The Green Living Guy

Volvo Cars and Vattenfall AB are today presenting the jointly developed Volvo V60 diesel plug-in hybrid in Berlin. The V60 with its combined diesel-electric drive is distinguished by low carbon emissions of less than 50 grams per kilometre and a fuel consumption of 1.9 litres per 100 kilometres. The car is the first product jointly developed by Volvo Cars and Vattenfall. Series production is due to start as early as next year.

Minimal carbon emissions – perfect driving pleasure

“Vattenfall and Volvo are together driving the development of vehicles to dramatically improve the carbon footprint in the mobility sector. Using electricity from renewable energy sources, the diesel plug-in-hybrid affords a minimised carbon footprint. The common project underscores that new and innovative drive types will become a reality very soon”, said Ulrich Frieser, Head of E-Mobility Development at Vattenfall.

Besides offering the right charging infrastructure for secure charging, Vattenfall is also developing an electricity product that will use the output of dedicated wind farms. The cars will therefore be charged with certified green electricity from in-house wind turbines.

The V60 plug-in hybrid combines the best of plug-in cars and diesel vehicles for the customer: Besides fuel efficiency and a small carbon footprint, the range and excellent driving performance of the vehicle are compelling.

By pressing a button on the dashboard, the driver can choose the driving mode: Pushing the ’Pure’ button will have the car exclusively use electric energy (range: up to 50 kilometres). The ’Hybrid’ key will switch the car over to a highly efficient hybrid system: In this mode, both drives will contribute driving energy; the electric engine will, for example, back up the diesel engine during acceleration. The range of the car will in this case rise to 1200 kilometres. The Power mode makes 215 plus 70 hp available, which is sufficient to accelerate the car from 0 to 100 km/hr in just 6.9 seconds.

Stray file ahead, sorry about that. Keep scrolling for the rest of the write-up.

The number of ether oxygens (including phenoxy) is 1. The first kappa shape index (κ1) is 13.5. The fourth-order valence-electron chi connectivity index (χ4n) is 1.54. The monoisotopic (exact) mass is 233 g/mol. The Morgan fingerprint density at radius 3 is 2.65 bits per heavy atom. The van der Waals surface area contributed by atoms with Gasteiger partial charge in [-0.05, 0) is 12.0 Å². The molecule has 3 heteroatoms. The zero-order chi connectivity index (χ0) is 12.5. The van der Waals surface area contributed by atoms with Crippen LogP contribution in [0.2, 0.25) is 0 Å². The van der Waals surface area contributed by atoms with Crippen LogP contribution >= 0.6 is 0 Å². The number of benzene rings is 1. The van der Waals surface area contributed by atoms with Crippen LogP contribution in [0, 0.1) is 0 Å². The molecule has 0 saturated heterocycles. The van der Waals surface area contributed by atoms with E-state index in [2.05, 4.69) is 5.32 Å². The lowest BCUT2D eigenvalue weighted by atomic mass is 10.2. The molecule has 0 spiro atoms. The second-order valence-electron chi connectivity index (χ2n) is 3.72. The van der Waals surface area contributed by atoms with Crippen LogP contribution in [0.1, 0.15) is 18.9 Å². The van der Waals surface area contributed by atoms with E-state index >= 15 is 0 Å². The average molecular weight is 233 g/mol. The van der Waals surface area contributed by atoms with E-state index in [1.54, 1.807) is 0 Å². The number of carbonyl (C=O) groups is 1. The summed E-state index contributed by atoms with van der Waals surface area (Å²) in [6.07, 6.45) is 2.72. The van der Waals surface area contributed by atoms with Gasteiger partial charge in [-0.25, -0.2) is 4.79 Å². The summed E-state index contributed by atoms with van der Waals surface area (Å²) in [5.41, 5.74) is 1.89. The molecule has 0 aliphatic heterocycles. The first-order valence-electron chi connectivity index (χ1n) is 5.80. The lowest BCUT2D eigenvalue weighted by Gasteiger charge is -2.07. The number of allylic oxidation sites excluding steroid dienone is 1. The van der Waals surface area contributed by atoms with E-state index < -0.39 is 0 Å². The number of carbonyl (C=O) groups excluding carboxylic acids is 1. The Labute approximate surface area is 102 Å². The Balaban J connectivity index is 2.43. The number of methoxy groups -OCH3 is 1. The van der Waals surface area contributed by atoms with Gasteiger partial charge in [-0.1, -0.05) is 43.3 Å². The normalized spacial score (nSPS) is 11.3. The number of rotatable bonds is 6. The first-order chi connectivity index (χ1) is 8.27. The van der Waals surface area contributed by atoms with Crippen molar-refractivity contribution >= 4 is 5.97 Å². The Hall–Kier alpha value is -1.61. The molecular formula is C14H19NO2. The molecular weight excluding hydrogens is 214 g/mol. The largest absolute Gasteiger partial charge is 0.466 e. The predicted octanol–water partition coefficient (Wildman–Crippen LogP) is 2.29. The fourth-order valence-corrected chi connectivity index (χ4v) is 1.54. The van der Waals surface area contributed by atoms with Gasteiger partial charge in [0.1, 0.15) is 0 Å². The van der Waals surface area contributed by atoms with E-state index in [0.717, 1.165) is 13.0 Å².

The Volvo V 60 can be charged on a standard electrical outlet. The charging time, depending on the current, may vary between three and 7.5 hours.

Cooperation venture between Vattenfall and Volvo

The cooperation between Vattenfall AB and Volvo Car Corp. started in January 2007, aiming to test and advance the plug-in technology. This cross-sector initiative has been supported by establishment of a joint-venture company, the ’V2 Plug-in-Hybrid Vehicle Partnership’. The development of innovative technology is co-financed by the two enterprises.

Innovative solutions for metropolitan regions

Through its Dutch subsidiary N.V. NUON, Vattenfall is operating the charging infrastructure for plug-in vehicles in Amsterdam. In addition to 100 public charging stations already installed in the city, Vattenfall signed an agreement with the Amsterdam city government early this year which provides for the delivery and operation of a further 2500 charging stations.

In Germany, Vattenfall is pioneering in electromobility, having tested future-oriented mobility concepts with various partners for – and in – metropolitan regions since 2008. Besides ensuring the supply of renewable energy to vehicles, Vattenfall looks after setting up a charging infrastructure and offers innovative solutions for private and public charging. The focus is on smart charging concepts allowing for plug-in fleet operation and offering ecological benefits. For example, cars will preferably be charged at times when ample amounts of wind energy are available (wind-to-vehicle) and the load in the network is relatively low. The car batteries can thus be used for short-term storage of electricity from renewable resources. The Vattenfall charging concept therefore harmonises four essential factors with each other: the available renewable energy, the rate of utilisation of the local electricity system, individual charging requirements and the technical setting.

Source: Vittenfall

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